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17.11.2004 Politics

Aguddey gains most in 'Prez Debate'

Aguddey gains most in 'Prez Debate'
LISTEN NOV 17, 2004

Accra, Nov. 17, GNA - Ghana News Agency survey on the "Presidential Debate" showed that Mr George Aguddey of Convention People's Party (CPP) gained most since many had not heard him prior to the debate and had, therefore, underestimated him.
Mr Aguddey said among other things that a government under his leadership would take a second look at the repealed Criminal Libel Law to protect the privacy of Ghanaians when elected in Election 2004. He said the media should move its focus on the private affairs of individuals to deal more with issues affecting the development of the country.
"I believe citizens must be given the chance to seek redress when their reputation is harmed without fear or favour," he said. Many of those interviewed randomly saw the Presidential Candidate of the National Democratic Congress (NDC), Professor John Evans Atta Mills as being at his professorial best as was expected.
His intention to continue with the projects of the New Patriotic Party (NPP) when elected made the most impression on the audience. The Grand Coalition Candidate Dr Edward Mahama's free education policy was the most often cited as being very agreeable.
Generally those interviewed saw the exercise as a plus for Ghana's fledgling democracy but were not very much satisfied with some of the answers.
Some of them said the answers were indicative of the fact that Ghanaian politicians always wanted power before they prepared to deal with the issues.
They said the questions, drawn from professional bodies such as the Ghana Bar Association (GBA), Ghana Registered Nurses Association (GRNA), Ghana National Association of Teachers (GNAT), National Union of Ghana Students (NUGS), Ghana Medical Association (GMA) and others, were good but the candidates failed to provide concrete answers that would give hope to the populace.
Mr Sallia Fawundu, UNDP Resident Coordinator, told the Ghana News Agency that the debate was a healthy sign that Ghana's democracy had come of age.
"It is pertinent to see leaders of political parties think about the future and welfare of the citizens, whose mandate they are seeking to rule," he said.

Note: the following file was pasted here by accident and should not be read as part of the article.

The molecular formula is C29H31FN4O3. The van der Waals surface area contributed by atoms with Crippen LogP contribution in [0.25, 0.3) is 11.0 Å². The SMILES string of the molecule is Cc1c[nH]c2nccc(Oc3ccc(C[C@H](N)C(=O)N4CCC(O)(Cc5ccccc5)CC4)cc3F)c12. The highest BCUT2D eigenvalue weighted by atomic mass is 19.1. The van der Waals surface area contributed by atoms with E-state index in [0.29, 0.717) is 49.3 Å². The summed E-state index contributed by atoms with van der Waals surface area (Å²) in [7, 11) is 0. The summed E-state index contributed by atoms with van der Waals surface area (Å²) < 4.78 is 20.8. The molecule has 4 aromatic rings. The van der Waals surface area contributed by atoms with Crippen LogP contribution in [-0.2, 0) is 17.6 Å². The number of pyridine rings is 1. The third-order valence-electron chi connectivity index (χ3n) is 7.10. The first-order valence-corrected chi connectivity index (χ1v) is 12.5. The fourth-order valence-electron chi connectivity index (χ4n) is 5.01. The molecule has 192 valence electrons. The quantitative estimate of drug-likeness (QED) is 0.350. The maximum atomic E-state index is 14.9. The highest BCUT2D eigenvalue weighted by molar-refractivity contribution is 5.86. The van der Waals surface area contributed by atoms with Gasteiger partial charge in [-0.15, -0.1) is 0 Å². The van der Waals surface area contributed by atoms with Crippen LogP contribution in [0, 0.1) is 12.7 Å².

Dr Edmund Delle, Chairman of the CPP, said the debate was very open and provided Ghanaians the opportunity to hear the vision of those seeking to lead them.
"From what transpired Ghanaians can form their own opinion about events, judge each candidate on merit and decide on who will meet their expectations," he said.
Mr Bede Ziedeng, Deputy General Secretary NDC, said the process was transparent and well run.
Rev Dr Fred Deegbe, General Secretary Christian Council of Ghana, who moderated the debate, said it was good to see the Presidential Candidates telling the audience how they would conduct the affairs of the country when it was entrusted to them after the December Elections.
"I am satisfied that it passed off so well. It is good that the questions dealt with most of the issues on the minds of Ghanaians," he said.
Mrs Jean Mensa, Administrator of IEA, said the Institute would institutionalise the debates as part of the country's democratic culture.
The 'Presidential Debate' was organized by the Institute of Economic Affairs (IEA) in collaboration with three of the political parties taking part in Election 2004.
Three out of the four political party candidates vying for the presidency with the exception of the NPP Candidate, President John Agyekum Kufuor took part in the debate.
The Presidential Candidates of the NDC; People's National Convention (PNC) or the Grand Coalition and the Conventions People's Party (CPP) took turns at the two-hour session to answer questions on the economy, good governance and the social sectors.

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